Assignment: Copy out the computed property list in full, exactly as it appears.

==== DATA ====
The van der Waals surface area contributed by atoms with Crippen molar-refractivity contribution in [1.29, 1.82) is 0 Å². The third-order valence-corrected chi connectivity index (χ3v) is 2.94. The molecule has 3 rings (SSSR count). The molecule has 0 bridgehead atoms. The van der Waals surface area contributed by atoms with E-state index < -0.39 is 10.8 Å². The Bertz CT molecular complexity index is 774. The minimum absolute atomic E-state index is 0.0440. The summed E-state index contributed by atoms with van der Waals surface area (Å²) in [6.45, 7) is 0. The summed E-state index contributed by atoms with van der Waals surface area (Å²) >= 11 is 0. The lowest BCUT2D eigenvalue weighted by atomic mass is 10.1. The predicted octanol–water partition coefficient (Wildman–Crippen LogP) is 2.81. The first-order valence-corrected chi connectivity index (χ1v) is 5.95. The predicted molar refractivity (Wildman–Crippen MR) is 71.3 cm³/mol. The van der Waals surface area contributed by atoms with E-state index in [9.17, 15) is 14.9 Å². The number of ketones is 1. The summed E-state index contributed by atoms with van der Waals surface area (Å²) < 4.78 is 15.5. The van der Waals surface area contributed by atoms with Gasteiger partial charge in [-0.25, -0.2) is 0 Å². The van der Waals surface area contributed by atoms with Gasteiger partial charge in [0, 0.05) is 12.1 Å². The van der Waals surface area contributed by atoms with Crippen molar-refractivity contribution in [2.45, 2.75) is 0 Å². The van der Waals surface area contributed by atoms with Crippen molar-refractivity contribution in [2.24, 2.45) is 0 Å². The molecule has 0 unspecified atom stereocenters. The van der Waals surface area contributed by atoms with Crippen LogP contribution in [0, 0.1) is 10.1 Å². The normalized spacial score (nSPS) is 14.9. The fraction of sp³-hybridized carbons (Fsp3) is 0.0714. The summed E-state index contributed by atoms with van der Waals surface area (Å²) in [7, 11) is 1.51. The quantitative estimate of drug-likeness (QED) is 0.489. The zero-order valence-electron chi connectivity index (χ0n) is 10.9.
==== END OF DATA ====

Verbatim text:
The van der Waals surface area contributed by atoms with Crippen molar-refractivity contribution in [1.29, 1.82) is 0 Å². The third-order valence-corrected chi connectivity index (χ3v) is 2.94. The molecule has 3 rings (SSSR count). The molecule has 0 bridgehead atoms. The van der Waals surface area contributed by atoms with E-state index < -0.39 is 10.8 Å². The Bertz CT molecular complexity index is 774. The minimum absolute atomic E-state index is 0.0440. The summed E-state index contributed by atoms with van der Waals surface area (Å²) in [6.45, 7) is 0. The summed E-state index contributed by atoms with van der Waals surface area (Å²) >= 11 is 0. The lowest BCUT2D eigenvalue weighted by atomic mass is 10.1. The predicted octanol–water partition coefficient (Wildman–Crippen LogP) is 2.81. The first-order valence-corrected chi connectivity index (χ1v) is 5.95. The predicted molar refractivity (Wildman–Crippen MR) is 71.3 cm³/mol. The van der Waals surface area contributed by atoms with E-state index in [9.17, 15) is 14.9 Å². The number of ketones is 1. The summed E-state index contributed by atoms with van der Waals surface area (Å²) < 4.78 is 15.5. The van der Waals surface area contributed by atoms with Gasteiger partial charge in [-0.25, -0.2) is 0 Å². The van der Waals surface area contributed by atoms with Gasteiger partial charge in [0, 0.05) is 12.1 Å². The van der Waals surface area contributed by atoms with Crippen molar-refractivity contribution in [2.45, 2.75) is 0 Å². The van der Waals surface area contributed by atoms with Crippen molar-refractivity contribution in [2.24, 2.45) is 0 Å². The molecule has 0 unspecified atom stereocenters. The van der Waals surface area contributed by atoms with Crippen LogP contribution in [0, 0.1) is 10.1 Å². The normalized spacial score (nSPS) is 14.9. The fraction of sp³-hybridized carbons (Fsp3) is 0.0714. The summed E-state index contributed by atoms with van der Waals surface area (Å²) in [7, 11) is 1.51. The quantitative estimate of drug-likeness (QED) is 0.489. The zero-order valence-electron chi connectivity index (χ0n) is 10.9.